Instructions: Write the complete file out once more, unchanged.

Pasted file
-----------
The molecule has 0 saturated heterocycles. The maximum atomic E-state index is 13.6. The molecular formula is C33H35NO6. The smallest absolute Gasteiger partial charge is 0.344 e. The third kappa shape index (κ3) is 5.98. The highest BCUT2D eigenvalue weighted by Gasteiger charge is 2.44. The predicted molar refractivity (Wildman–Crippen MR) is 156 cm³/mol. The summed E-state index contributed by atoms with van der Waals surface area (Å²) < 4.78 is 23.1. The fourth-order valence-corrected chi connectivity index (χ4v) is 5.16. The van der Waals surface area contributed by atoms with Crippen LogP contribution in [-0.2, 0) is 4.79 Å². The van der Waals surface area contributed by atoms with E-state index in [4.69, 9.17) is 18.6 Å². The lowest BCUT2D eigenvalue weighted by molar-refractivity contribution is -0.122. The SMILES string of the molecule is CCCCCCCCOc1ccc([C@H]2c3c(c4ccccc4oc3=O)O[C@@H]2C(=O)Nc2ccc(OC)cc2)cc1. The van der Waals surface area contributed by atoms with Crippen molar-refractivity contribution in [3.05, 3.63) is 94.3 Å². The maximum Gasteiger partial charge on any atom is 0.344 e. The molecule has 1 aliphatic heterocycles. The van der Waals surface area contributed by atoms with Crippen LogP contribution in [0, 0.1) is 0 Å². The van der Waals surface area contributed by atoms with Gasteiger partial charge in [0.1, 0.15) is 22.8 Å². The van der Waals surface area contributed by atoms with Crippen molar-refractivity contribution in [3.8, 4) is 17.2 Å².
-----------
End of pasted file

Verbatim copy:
The molecule has 0 saturated heterocycles. The maximum atomic E-state index is 13.6. The molecular formula is C33H35NO6. The smallest absolute Gasteiger partial charge is 0.344 e. The third kappa shape index (κ3) is 5.98. The highest BCUT2D eigenvalue weighted by Gasteiger charge is 2.44. The predicted molar refractivity (Wildman–Crippen MR) is 156 cm³/mol. The summed E-state index contributed by atoms with van der Waals surface area (Å²) < 4.78 is 23.1. The fourth-order valence-corrected chi connectivity index (χ4v) is 5.16. The van der Waals surface area contributed by atoms with Crippen LogP contribution in [-0.2, 0) is 4.79 Å². The van der Waals surface area contributed by atoms with E-state index in [4.69, 9.17) is 18.6 Å². The lowest BCUT2D eigenvalue weighted by molar-refractivity contribution is -0.122. The SMILES string of the molecule is CCCCCCCCOc1ccc([C@H]2c3c(c4ccccc4oc3=O)O[C@@H]2C(=O)Nc2ccc(OC)cc2)cc1. The van der Waals surface area contributed by atoms with Crippen molar-refractivity contribution in [3.05, 3.63) is 94.3 Å². The maximum Gasteiger partial charge on any atom is 0.344 e. The molecule has 1 aliphatic heterocycles. The van der Waals surface area contributed by atoms with Crippen LogP contribution in [0, 0.1) is 0 Å². The van der Waals surface area contributed by atoms with Gasteiger partial charge in [0.1, 0.15) is 22.8 Å². The van der Waals surface area contributed by atoms with Crippen molar-refractivity contribution in [3.8, 4) is 17.2 Å².